Knowledge of digital health information systems (or eHealth) is essential for those working in healthcare. It is important that healthcare professionals appreciate contemporary technological trends, especially those relating to the transition from paper based to electronic health records, while understanding the possibilities and challenges that technology brings to the healthcare. This includes familiarity with contemporary health technologies, an understanding of core concepts of information standards and interoperability and appreciation of issues around information integrity and security. Understanding these principal concepts involves recognising the organisational dynamics associated with technology implementation. This unit emphasises both technical and social aspects of technology implementation and its use in healthcare organisations. This unit aims to bridge the communication gap which often appears between the health care professional and computer specialists.
Casemix describes the nature of health service outputs or the type of cases treated. In the past, broad patient groups such as medical, obstetric, surgical, outpatients have been used to describe the casemix of a health care facility. However, in recent years Commonwealth and State health authorities have been introducing requirements for more detailed casemix reporting, based on demographic and coded clinical data abstracted from medical records and information systems. A Health Information Manager needs to understand how to source, analyse and report on health data to facilitate its use for assessment of activity and for purchasing of services.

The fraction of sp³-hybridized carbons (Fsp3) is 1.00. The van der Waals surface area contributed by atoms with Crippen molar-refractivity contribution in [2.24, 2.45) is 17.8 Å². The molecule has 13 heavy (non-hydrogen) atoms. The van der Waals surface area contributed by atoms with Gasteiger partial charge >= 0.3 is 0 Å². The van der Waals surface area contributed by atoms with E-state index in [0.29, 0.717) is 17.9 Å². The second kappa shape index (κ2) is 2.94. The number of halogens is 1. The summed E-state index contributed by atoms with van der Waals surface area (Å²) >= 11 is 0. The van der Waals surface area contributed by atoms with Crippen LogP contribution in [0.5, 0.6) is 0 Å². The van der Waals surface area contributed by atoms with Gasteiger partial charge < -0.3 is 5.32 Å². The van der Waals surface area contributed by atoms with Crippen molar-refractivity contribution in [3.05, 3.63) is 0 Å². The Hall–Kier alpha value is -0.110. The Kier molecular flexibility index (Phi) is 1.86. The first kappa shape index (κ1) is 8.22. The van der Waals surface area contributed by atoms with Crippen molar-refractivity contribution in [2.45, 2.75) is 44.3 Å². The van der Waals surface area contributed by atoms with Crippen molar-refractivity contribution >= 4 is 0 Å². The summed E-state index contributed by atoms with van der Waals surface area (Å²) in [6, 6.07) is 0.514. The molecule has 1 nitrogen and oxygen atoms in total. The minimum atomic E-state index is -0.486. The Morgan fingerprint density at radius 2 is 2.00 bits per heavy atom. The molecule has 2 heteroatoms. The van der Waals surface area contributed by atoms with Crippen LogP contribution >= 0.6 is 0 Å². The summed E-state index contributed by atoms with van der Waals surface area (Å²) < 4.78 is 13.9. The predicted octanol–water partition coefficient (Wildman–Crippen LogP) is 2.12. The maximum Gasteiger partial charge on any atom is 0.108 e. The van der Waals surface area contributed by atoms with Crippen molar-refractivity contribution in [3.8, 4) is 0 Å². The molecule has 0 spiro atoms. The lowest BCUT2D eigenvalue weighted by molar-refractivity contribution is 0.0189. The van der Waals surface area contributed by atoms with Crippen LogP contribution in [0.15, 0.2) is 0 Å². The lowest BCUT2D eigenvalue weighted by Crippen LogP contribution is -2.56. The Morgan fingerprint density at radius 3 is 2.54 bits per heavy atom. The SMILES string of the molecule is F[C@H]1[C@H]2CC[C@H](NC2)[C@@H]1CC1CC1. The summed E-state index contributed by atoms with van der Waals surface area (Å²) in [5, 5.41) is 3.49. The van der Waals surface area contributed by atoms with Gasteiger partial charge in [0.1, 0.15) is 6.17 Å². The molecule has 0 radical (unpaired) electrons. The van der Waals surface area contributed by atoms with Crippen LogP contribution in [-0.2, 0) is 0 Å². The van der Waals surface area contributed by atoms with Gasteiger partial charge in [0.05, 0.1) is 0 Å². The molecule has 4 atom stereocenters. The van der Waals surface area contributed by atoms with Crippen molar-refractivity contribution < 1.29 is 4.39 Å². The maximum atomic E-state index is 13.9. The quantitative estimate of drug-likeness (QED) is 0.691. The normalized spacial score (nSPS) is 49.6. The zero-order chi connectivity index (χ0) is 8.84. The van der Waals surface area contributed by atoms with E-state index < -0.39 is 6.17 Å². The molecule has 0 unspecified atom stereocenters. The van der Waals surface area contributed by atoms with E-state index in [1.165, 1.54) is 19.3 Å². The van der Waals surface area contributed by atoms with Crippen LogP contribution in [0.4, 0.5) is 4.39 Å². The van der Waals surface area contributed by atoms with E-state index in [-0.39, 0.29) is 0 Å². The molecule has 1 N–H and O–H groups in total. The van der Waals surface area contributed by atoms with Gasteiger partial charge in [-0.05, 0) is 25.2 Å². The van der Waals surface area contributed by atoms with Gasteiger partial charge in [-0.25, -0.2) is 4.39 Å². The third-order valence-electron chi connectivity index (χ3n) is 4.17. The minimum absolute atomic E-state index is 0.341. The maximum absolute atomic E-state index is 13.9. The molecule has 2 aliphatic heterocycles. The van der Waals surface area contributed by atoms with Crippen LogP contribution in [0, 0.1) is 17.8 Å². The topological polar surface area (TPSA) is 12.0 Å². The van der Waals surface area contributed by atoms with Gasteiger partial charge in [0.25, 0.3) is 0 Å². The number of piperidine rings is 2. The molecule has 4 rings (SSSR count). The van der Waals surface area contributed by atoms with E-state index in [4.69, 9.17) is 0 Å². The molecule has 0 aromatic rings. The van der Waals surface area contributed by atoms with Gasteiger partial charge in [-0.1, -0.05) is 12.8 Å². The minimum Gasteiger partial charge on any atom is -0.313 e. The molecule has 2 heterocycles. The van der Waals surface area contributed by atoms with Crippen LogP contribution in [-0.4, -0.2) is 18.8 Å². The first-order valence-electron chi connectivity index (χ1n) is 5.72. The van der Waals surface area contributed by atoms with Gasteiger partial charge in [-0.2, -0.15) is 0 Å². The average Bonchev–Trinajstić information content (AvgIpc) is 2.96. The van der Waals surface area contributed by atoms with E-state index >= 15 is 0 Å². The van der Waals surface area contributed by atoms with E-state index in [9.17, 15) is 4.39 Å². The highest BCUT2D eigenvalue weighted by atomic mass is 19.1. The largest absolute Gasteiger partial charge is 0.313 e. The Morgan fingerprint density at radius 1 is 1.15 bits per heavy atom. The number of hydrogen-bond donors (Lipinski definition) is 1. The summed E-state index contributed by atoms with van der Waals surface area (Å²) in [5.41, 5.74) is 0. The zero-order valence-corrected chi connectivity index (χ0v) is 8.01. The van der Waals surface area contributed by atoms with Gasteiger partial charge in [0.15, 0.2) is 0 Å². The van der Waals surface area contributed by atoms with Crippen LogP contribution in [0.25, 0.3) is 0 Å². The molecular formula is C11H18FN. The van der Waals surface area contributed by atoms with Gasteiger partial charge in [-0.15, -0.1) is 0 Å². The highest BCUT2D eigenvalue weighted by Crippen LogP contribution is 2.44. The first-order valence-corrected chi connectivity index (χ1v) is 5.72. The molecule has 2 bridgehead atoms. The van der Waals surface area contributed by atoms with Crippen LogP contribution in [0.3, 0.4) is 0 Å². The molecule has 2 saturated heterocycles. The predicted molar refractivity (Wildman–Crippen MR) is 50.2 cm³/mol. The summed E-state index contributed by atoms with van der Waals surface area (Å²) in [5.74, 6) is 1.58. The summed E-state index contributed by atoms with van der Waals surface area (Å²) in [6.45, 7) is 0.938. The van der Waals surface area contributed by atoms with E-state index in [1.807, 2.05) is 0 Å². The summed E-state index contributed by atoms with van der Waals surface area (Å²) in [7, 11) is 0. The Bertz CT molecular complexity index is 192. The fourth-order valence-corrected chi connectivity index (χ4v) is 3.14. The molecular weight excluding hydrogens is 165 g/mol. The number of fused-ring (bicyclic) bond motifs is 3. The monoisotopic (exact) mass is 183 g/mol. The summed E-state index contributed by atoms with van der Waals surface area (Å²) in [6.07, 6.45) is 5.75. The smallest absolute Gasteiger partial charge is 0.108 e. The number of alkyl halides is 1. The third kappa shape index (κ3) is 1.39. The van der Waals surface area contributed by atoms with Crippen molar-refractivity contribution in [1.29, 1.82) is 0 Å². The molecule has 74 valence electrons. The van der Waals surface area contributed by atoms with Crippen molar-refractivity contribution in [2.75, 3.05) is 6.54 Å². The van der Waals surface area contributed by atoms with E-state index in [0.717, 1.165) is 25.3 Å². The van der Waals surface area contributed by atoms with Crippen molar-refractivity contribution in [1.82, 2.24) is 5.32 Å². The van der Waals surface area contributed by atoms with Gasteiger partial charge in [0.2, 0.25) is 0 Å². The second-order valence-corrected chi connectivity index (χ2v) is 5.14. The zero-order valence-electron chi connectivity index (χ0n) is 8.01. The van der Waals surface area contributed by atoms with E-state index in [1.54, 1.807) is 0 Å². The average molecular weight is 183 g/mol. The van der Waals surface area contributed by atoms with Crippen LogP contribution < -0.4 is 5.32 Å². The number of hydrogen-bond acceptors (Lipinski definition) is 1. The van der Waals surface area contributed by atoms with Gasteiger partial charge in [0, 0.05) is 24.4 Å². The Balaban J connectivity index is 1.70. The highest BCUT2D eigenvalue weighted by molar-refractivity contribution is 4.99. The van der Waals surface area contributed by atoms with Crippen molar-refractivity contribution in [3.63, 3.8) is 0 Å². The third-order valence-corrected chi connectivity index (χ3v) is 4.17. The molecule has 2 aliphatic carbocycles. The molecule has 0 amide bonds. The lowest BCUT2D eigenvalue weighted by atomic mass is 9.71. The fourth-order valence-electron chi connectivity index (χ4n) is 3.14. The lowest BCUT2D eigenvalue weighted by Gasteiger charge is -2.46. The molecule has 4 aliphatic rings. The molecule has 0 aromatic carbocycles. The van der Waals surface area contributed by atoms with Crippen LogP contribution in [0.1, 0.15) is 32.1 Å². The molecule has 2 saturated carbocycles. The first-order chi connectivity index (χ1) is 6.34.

Qualitative methods enable researchers to gain knowledge and understanding of people's lived experiences, the meanings they ascribe to them, and to the social context in which they take place. The nature and complexity of many public health problems require a mix of research methods and the contributions of qualitative inquiry are now well recognised. This unit is an integral component of the public health course because you will learn the skills and knowledge required to appreciate and apply qualitative research in your professional practice. This unit is placed at this point in the course because you acquired in PUB215 a sound knowledge and understanding of the fundamental and complex public health concepts so can now develop specific research knowledge and skills. PUB461 belongs to the suite of four research units available in PU52 and associated degrees.
This unit is designed to provide advanced undergraduate students with an outline of some of the generally accepted processes and procedures for Contract/Project Management, .with particular attention to its application to health care delivery in Australia.